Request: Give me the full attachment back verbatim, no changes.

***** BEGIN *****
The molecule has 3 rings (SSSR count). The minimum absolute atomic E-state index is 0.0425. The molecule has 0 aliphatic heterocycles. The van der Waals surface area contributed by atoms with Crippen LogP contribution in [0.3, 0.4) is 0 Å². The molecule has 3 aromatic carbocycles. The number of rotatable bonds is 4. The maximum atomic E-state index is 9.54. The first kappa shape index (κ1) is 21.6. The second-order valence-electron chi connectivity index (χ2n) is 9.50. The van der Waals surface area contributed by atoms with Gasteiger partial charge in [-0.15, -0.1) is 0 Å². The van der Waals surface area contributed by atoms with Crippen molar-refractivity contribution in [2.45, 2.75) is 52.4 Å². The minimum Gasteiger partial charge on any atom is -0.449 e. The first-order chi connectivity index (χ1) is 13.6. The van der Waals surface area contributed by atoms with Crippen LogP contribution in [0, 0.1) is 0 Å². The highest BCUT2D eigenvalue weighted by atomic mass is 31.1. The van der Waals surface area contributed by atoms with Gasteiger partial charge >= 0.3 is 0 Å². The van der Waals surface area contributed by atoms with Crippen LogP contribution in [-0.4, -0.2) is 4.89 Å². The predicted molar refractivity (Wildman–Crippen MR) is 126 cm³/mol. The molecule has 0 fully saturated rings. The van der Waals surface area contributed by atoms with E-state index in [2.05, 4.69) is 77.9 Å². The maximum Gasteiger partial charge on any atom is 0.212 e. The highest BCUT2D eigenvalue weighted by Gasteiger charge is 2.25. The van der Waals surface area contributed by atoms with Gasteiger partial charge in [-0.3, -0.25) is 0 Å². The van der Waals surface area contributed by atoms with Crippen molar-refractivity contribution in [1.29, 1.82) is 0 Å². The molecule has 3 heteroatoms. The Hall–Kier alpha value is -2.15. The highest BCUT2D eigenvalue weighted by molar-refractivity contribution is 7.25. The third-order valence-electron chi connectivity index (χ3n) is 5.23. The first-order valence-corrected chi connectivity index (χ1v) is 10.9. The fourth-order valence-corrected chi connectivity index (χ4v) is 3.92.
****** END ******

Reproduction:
The molecule has 3 rings (SSSR count). The minimum absolute atomic E-state index is 0.0425. The molecule has 0 aliphatic heterocycles. The van der Waals surface area contributed by atoms with Crippen LogP contribution in [0.3, 0.4) is 0 Å². The molecule has 3 aromatic carbocycles. The number of rotatable bonds is 4. The maximum atomic E-state index is 9.54. The first kappa shape index (κ1) is 21.6. The second-order valence-electron chi connectivity index (χ2n) is 9.50. The van der Waals surface area contributed by atoms with Gasteiger partial charge in [-0.15, -0.1) is 0 Å². The van der Waals surface area contributed by atoms with Crippen molar-refractivity contribution in [2.45, 2.75) is 52.4 Å². The minimum Gasteiger partial charge on any atom is -0.449 e. The first-order chi connectivity index (χ1) is 13.6. The van der Waals surface area contributed by atoms with Crippen LogP contribution in [0, 0.1) is 0 Å². The highest BCUT2D eigenvalue weighted by atomic mass is 31.1. The van der Waals surface area contributed by atoms with Gasteiger partial charge >= 0.3 is 0 Å². The van der Waals surface area contributed by atoms with Crippen LogP contribution in [-0.4, -0.2) is 4.89 Å². The predicted molar refractivity (Wildman–Crippen MR) is 126 cm³/mol. The molecule has 0 fully saturated rings. The van der Waals surface area contributed by atoms with E-state index in [2.05, 4.69) is 77.9 Å². The maximum Gasteiger partial charge on any atom is 0.212 e. The highest BCUT2D eigenvalue weighted by Gasteiger charge is 2.25. The van der Waals surface area contributed by atoms with Gasteiger partial charge in [-0.3, -0.25) is 0 Å². The van der Waals surface area contributed by atoms with Crippen molar-refractivity contribution in [1.29, 1.82) is 0 Å². The molecule has 3 heteroatoms. The Hall–Kier alpha value is -2.15. The highest BCUT2D eigenvalue weighted by molar-refractivity contribution is 7.25. The third-order valence-electron chi connectivity index (χ3n) is 5.23. The first-order valence-corrected chi connectivity index (χ1v) is 10.9. The fourth-order valence-corrected chi connectivity index (χ4v) is 3.92.